Month: July 2010

Shallow Heroism

By Awaam Whenever some big event or some tragedy happens it exposes the national character of a nation. So has the Wednesday tragic plane crash has done. While the common people present around the crash site and the relatives of the victims reached there with an intention to help. The Pakistani government exhibited its usual uncoordinated and haphazard response to the calamity.  The passion of help and sympathy of the ordinary people show their characteristic of volunteerism. But the ill informed and misleading statements by the so called responsible officials on camera also show their shallow heroism.

Afghan War Diary, 2004-2010 From WikiLeaks ……….. A report by Vision 21

WikiLeaks 0n 26th July 2010, released over 75,000 secret US military reports covering the war in Afghanistan. This is an extraordinary compendium of over 91,000 reports covering the war in Afghanistan from 2004 to 2010, out of which 15000 documents have been held back for the moment. According to Wikileaks release of further 15,000 reports was delayed ‘as part of a harm minimization process demanded by our source’. The reports written by soldiers and intelligence officers mainly describe lethal military actions involving the United States military.  The reports cover most units from the US Army with the exception of most US Special Forces’ activities. Reports also include intelligence information, reports of meetings with political figures, and related details but do not generally cover top secret operations or European and other ISAF Forces

Can an Islamic State be Secular?

Amaar Ahmad It can be argued that the minimum definition of a secular state is one that permits all its citizens to freely practice, profess and propagate their religion (or the lack thereof) and it does not enact laws which discriminates in worldly affairs between citizens on the basis of their faith. Can an Islamic state offer a constitution and an environment which meets this description of secularism?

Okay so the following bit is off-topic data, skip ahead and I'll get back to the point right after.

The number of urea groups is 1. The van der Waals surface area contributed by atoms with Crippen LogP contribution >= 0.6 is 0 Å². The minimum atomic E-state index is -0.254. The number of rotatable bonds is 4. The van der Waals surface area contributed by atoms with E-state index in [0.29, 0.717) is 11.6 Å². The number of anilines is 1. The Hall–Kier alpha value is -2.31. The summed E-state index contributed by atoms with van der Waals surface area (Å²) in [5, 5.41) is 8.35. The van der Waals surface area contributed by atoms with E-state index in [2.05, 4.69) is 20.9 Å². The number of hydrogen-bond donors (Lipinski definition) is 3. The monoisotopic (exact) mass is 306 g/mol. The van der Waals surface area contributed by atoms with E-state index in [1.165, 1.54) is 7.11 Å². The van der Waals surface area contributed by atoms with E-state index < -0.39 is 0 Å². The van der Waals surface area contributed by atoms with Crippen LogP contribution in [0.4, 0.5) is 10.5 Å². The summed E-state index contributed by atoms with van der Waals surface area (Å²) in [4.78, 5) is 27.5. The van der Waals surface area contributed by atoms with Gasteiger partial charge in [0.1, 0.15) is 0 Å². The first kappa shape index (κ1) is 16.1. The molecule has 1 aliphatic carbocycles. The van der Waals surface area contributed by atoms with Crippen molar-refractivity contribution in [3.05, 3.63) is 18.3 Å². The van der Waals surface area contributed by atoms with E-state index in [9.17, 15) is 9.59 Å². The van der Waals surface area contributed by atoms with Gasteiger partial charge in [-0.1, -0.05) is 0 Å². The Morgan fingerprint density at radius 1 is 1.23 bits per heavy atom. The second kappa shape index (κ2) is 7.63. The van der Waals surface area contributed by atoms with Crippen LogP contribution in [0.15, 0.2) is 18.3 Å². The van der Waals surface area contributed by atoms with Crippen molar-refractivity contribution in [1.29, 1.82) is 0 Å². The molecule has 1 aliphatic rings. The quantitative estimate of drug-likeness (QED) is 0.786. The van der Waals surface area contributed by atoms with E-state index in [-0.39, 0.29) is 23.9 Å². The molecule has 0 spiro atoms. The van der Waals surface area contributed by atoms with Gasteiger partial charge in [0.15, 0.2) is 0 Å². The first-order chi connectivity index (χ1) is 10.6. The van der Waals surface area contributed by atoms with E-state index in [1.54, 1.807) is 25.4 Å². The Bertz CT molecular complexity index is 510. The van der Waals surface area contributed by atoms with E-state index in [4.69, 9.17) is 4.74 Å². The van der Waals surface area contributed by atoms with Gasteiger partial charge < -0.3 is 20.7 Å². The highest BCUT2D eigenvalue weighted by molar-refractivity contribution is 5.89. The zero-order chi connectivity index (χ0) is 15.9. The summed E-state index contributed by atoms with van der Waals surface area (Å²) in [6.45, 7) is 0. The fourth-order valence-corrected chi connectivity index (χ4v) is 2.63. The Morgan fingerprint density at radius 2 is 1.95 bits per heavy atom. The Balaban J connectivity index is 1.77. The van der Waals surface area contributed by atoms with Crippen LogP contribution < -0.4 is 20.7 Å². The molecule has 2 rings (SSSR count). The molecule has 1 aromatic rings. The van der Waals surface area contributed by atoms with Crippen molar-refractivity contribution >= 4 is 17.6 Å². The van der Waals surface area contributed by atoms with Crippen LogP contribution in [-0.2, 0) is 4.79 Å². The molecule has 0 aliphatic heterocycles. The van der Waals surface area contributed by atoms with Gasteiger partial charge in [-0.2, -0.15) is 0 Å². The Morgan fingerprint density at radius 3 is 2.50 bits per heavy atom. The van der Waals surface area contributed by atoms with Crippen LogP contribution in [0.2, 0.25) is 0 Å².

Democracy in peril?

Democracy, certainly, is proclaimed loudly as the panacea of all troubles and tribulations we presently face. While this may be debatable, the democracy demands highest levels of integrity and honesty. The system is endangered more by lack of integrity, compromise on ethics, dishonesty, incompetence and deceit of the dêmos themselves, than any conspiracies. The article by Babar Sattar is an insightful analysis of the dilemma, we as a nation face.  We are posting it from The News for the consideration of our readers. [Awaam] By Babar Sattar The issue of filing fake degrees to qualify as candidates for the national and provincial legislators is now haunting our politicos. Investigating the issue is a conspiracy against democracy, we are told, for at least two reasons: One, the graduation requirement imposed by a dictator as a mandatory criterion to be satisfied by public representatives in fact disenfranchised an overwhelming majority of our population and was a fraud on democracy itself; and two, with the graduation qualification no longer being a legal requirement for standing in electoral contests, …

Sham democracy

Fakir S Ayazuddin Politics in Pakistan has come to a grinding halt with the lukewarm statement emanating from Raiwind that the Lion does not wish to disturb the system, for fear of bringing down the existing setup. It is a setup which allows the PPP to continue its rampage across the country with the help of the corrupt officials it has appointed at every level. We, for our part, have been trapped by the politicians, and nothing short of a radical change can remove them now.

Reformists at work

It is values which provide the moral base and stability to society, and that five values are most fundamental in the Quran. These are: the truth (haq), justice (adl), benevolence (ihsan), compassion (rahmah) and wisdom (hikmah). No Islamic law should violate these fundamental Quranic values, and any laws framed to serve existing social needs must uphold these values. By Asghar Ali Engineer Friday, 02 Jul, 2010 AT a conference held at Oxford University last month it was encouraging to see many reformist Islamic scholars from across the world come together to discuss various issues pertaining to Islamic societies and contemporary challenges. The theme of the conference was ‘Critical thinkers for Islamic reform — the way forward’. The moot began with the Friday prayers, and in keeping with the reformist approach seeking equal rights for Muslim women, the prayers were led by a woman scholar from Canada, Ms Raheel Raza, who delivered the sermon. The media was present in full strength as it was for the first time that a Muslim woman was leading the Friday …